MAY 7, 1954
NEW YORK, Thursday—After our meeting last Monday night in Champaign, Ill., we traveled back to Chicago and got a train that took us to St. Louis, where we arrived at 8:15 next morning. On arrival we were told that I had to be at the educational television station at Washington University at 9 o'clock to get ready for the half-hour interview on kinescope.
I could not quite see myself going without breakfast, so I urged them to get us to the hotel and then we would go on from there. We managed to have a good breakfast before starting for the university. The kinescope went off well, and then I went immediately to the chapel for a student faculty meeting.
The chapel was filled to overflowing and the questions could have gone on much longer than time would permit us to stay. I had to leave the university to go to an 11:30 meeting in a theater with the high-school model United Nations.
The St. Louis United Nations prototype is set up in a slightly different manner from the one at the University of Illinois in Champaign. In St. Louis the groups meet once a month and each high school represents a different country. Each does research on its "adopted" country and tries to represent it in the little United Nations.
I did not have time to see them in a meeting, but I was told that the young people's monthly meeting coincides with World Trade Week, which is in full swing in St. Louis.
The League of Women Voters has used this week as an opportunity for spreading world understanding and has promoted an extraordinarily good project. It was under the league's auspices that the model United Nations was started.
We walked from the theater to the department store of Scruggs Vandervoort Barney to see in their windows the displays from many different countries. Switzerland was represented by watches, locks and music boxes; Denmark by silver and pottery; England by a whole variety of silver and china.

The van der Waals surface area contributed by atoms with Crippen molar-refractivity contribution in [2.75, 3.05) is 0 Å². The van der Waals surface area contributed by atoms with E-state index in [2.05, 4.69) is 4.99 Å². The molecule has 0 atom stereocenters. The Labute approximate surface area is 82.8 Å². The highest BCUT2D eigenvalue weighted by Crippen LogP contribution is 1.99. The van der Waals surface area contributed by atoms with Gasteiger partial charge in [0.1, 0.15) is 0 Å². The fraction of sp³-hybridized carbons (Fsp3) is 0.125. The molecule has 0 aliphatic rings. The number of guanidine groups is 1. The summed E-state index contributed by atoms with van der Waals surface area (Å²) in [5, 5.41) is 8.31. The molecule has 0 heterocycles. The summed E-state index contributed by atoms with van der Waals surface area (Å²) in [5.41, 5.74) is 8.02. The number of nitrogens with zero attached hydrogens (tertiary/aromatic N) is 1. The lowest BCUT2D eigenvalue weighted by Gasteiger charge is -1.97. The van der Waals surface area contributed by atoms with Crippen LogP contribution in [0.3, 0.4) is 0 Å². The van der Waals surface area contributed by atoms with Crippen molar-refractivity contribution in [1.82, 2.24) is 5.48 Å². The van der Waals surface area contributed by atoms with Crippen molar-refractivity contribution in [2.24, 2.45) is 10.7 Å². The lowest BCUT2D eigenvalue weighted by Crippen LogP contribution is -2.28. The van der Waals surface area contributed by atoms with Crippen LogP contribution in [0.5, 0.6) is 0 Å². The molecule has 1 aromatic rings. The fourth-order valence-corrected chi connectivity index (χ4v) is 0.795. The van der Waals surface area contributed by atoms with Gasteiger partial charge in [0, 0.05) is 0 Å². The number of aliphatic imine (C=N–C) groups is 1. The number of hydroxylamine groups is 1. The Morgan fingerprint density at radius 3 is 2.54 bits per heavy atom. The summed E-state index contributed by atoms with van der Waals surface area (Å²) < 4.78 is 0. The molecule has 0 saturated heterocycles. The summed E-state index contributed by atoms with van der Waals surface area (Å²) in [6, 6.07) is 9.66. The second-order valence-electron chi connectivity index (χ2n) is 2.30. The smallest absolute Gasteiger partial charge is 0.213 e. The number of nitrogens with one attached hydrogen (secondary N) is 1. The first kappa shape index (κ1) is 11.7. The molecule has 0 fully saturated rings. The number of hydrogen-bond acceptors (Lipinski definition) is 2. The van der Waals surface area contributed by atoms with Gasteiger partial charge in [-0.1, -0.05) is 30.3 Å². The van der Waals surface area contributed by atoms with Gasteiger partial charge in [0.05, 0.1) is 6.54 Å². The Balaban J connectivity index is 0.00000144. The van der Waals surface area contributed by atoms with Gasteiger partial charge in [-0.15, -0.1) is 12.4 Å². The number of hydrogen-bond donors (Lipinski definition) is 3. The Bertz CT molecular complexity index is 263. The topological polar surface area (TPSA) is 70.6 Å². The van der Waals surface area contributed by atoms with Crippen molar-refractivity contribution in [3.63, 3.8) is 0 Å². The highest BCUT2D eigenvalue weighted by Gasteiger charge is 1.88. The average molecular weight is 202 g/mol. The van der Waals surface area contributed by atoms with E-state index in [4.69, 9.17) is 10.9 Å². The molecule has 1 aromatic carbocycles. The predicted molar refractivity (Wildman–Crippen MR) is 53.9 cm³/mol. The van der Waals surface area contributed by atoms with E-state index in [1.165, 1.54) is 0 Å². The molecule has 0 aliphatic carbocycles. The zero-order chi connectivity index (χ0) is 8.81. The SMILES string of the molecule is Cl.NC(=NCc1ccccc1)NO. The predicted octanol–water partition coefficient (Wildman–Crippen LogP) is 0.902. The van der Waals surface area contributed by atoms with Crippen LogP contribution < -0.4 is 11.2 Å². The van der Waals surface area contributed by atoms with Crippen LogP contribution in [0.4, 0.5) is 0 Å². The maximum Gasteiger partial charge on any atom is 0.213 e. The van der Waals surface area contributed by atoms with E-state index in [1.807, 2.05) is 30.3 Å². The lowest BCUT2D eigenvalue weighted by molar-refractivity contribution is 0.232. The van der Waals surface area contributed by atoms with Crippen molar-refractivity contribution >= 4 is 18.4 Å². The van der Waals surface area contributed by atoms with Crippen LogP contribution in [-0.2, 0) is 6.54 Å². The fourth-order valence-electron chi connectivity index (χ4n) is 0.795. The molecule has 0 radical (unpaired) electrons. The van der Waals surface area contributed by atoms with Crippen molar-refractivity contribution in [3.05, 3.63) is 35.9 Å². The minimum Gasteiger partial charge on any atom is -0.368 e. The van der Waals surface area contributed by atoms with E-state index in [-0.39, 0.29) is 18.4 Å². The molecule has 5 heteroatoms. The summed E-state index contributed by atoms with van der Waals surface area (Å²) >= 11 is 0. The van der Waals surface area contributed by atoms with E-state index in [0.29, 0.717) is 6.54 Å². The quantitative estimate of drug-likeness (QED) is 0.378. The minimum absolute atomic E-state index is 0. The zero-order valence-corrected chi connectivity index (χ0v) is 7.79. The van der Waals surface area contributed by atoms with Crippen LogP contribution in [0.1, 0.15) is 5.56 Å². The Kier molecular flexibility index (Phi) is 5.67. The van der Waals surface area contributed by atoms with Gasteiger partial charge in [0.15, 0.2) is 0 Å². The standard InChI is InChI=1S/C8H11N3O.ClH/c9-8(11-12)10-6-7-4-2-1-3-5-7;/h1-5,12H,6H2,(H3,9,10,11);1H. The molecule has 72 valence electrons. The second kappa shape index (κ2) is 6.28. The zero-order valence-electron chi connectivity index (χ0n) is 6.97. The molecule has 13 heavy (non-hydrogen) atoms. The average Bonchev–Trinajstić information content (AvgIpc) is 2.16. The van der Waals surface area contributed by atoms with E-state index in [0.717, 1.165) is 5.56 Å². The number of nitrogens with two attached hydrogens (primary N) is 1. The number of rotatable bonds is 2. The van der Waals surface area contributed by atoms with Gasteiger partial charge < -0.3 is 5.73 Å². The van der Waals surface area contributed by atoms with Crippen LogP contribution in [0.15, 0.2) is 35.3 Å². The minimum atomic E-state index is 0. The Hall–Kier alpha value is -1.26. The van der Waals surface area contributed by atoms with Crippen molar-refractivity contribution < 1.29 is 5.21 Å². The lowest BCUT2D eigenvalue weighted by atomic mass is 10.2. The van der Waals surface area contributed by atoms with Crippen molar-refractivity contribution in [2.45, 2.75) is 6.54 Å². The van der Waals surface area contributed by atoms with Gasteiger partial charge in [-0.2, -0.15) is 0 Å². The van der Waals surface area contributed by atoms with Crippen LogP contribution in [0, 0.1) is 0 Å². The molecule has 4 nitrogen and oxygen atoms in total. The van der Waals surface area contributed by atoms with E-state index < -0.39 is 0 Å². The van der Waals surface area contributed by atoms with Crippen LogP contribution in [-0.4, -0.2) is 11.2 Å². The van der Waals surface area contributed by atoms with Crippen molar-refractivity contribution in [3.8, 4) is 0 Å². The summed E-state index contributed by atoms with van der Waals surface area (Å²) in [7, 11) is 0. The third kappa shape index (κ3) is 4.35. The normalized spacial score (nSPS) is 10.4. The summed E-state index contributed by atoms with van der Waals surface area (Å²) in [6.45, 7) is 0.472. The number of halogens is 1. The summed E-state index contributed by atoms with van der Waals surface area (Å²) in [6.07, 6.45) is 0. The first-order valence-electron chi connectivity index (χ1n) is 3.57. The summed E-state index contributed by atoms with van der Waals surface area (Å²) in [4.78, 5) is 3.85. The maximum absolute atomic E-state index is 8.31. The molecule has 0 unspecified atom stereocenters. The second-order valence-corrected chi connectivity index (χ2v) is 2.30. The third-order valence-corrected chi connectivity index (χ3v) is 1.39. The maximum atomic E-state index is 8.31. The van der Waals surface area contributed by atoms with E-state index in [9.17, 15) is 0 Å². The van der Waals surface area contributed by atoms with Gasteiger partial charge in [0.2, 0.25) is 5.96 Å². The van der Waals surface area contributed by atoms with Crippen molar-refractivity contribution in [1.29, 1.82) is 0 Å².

Running through the middle of the store is an aisle called United Nations World Trade Exhibit, along which are goods gathered from the 60 member nations. There are samples of products that may be bought in various parts of the store—for instance, toys and leather goods from Germany, printed cottons from other areas, and altogether a great variety of goods.
This department store also has in its bookstore a full display of United Nations material. Here also are membership blanks for the American Association for the United Nations, waiting for prospective members to pick them up and sign their names.
So far the AAUN has not taken the spurt in Missouri that one feels other states have already accomplished, but there is the potential interest there.
On Tuesday afternoon there was a reception, followed by a finance dinner. I hope enough will be raised to pay for a secretary for the organization. They have been offered a room and telephone in the World Affairs Council office.
Once these facilities are established, they should begin to move on a businesslike basis to get chapters throughout the state and to have an active board.
In Kansas City the other day I was told that the AAUN had practically died out. It may well be that Kansas City will not cooperate with St. Louis and perhaps also in this state there should be a division of responsibility as there is in California and New York. Certainly, there needs to be an active organization at work, and I hope this second visit of ours will start the ball rolling.